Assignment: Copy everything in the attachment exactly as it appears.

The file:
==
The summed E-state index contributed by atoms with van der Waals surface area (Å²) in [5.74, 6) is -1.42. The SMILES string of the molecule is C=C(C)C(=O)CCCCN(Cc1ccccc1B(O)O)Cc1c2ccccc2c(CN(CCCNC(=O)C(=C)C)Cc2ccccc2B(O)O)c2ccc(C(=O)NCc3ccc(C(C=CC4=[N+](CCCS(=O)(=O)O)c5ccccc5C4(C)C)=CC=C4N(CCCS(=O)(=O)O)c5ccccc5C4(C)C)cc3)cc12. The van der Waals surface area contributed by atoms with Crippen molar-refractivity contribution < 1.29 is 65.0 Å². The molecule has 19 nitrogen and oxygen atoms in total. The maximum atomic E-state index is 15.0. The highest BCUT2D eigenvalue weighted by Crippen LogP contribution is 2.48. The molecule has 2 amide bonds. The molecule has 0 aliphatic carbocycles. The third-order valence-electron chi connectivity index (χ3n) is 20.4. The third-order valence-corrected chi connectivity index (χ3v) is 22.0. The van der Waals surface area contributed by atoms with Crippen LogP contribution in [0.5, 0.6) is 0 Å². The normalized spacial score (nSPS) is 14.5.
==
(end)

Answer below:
The summed E-state index contributed by atoms with van der Waals surface area (Å²) in [5.74, 6) is -1.42. The SMILES string of the molecule is C=C(C)C(=O)CCCCN(Cc1ccccc1B(O)O)Cc1c2ccccc2c(CN(CCCNC(=O)C(=C)C)Cc2ccccc2B(O)O)c2ccc(C(=O)NCc3ccc(C(C=CC4=[N+](CCCS(=O)(=O)O)c5ccccc5C4(C)C)=CC=C4N(CCCS(=O)(=O)O)c5ccccc5C4(C)C)cc3)cc12. The van der Waals surface area contributed by atoms with Crippen molar-refractivity contribution < 1.29 is 65.0 Å². The molecule has 19 nitrogen and oxygen atoms in total. The maximum atomic E-state index is 15.0. The highest BCUT2D eigenvalue weighted by Crippen LogP contribution is 2.48. The molecule has 2 amide bonds. The molecule has 0 aliphatic carbocycles. The third-order valence-electron chi connectivity index (χ3n) is 20.4. The third-order valence-corrected chi connectivity index (χ3v) is 22.0. The van der Waals surface area contributed by atoms with Crippen LogP contribution in [0.5, 0.6) is 0 Å². The normalized spacial score (nSPS) is 14.5.